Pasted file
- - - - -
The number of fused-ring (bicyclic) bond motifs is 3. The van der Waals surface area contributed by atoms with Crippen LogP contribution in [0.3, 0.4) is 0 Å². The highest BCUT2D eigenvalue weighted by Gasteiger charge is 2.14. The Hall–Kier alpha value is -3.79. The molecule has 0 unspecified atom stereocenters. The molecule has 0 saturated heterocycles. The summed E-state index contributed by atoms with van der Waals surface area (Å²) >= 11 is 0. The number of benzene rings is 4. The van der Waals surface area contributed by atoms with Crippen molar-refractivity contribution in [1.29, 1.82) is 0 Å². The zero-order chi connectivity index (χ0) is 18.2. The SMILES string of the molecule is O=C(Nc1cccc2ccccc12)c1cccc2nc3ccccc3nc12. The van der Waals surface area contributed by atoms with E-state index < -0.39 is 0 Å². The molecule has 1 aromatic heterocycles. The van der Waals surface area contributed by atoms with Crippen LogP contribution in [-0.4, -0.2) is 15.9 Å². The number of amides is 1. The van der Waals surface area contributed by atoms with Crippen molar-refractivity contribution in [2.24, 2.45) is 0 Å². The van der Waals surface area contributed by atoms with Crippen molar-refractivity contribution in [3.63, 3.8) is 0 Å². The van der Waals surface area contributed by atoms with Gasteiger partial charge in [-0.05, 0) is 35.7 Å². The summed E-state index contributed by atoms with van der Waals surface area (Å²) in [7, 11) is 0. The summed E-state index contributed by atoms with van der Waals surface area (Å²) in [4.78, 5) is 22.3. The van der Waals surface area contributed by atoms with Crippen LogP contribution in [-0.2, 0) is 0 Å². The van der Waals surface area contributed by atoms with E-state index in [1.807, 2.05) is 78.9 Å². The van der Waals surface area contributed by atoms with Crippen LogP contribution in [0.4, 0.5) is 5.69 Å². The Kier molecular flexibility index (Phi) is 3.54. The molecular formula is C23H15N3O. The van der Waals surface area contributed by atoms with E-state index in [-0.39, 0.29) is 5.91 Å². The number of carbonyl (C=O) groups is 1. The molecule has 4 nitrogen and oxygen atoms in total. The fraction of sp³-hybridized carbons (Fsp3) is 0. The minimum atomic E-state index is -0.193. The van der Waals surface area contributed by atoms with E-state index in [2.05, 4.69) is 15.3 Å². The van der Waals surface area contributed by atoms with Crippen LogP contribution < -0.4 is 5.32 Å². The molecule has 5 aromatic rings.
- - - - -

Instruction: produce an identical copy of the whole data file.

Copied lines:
The number of fused-ring (bicyclic) bond motifs is 3. The van der Waals surface area contributed by atoms with Crippen LogP contribution in [0.3, 0.4) is 0 Å². The highest BCUT2D eigenvalue weighted by Gasteiger charge is 2.14. The Hall–Kier alpha value is -3.79. The molecule has 0 unspecified atom stereocenters. The molecule has 0 saturated heterocycles. The summed E-state index contributed by atoms with van der Waals surface area (Å²) >= 11 is 0. The number of benzene rings is 4. The van der Waals surface area contributed by atoms with Crippen molar-refractivity contribution in [1.29, 1.82) is 0 Å². The zero-order chi connectivity index (χ0) is 18.2. The SMILES string of the molecule is O=C(Nc1cccc2ccccc12)c1cccc2nc3ccccc3nc12. The van der Waals surface area contributed by atoms with E-state index < -0.39 is 0 Å². The molecule has 1 aromatic heterocycles. The van der Waals surface area contributed by atoms with Crippen LogP contribution in [-0.4, -0.2) is 15.9 Å². The number of amides is 1. The van der Waals surface area contributed by atoms with Crippen molar-refractivity contribution in [2.24, 2.45) is 0 Å². The van der Waals surface area contributed by atoms with Crippen molar-refractivity contribution in [3.63, 3.8) is 0 Å². The van der Waals surface area contributed by atoms with Gasteiger partial charge in [-0.05, 0) is 35.7 Å². The summed E-state index contributed by atoms with van der Waals surface area (Å²) in [7, 11) is 0. The summed E-state index contributed by atoms with van der Waals surface area (Å²) in [4.78, 5) is 22.3. The van der Waals surface area contributed by atoms with Crippen LogP contribution in [-0.2, 0) is 0 Å². The van der Waals surface area contributed by atoms with E-state index in [1.807, 2.05) is 78.9 Å². The van der Waals surface area contributed by atoms with Crippen LogP contribution in [0.4, 0.5) is 5.69 Å². The Kier molecular flexibility index (Phi) is 3.54. The molecular formula is C23H15N3O. The van der Waals surface area contributed by atoms with E-state index in [-0.39, 0.29) is 5.91 Å². The number of carbonyl (C=O) groups is 1. The molecule has 4 nitrogen and oxygen atoms in total. The fraction of sp³-hybridized carbons (Fsp3) is 0. The minimum atomic E-state index is -0.193. The van der Waals surface area contributed by atoms with E-state index in [2.05, 4.69) is 15.3 Å². The van der Waals surface area contributed by atoms with Crippen LogP contribution < -0.4 is 5.32 Å². The molecule has 5 aromatic rings.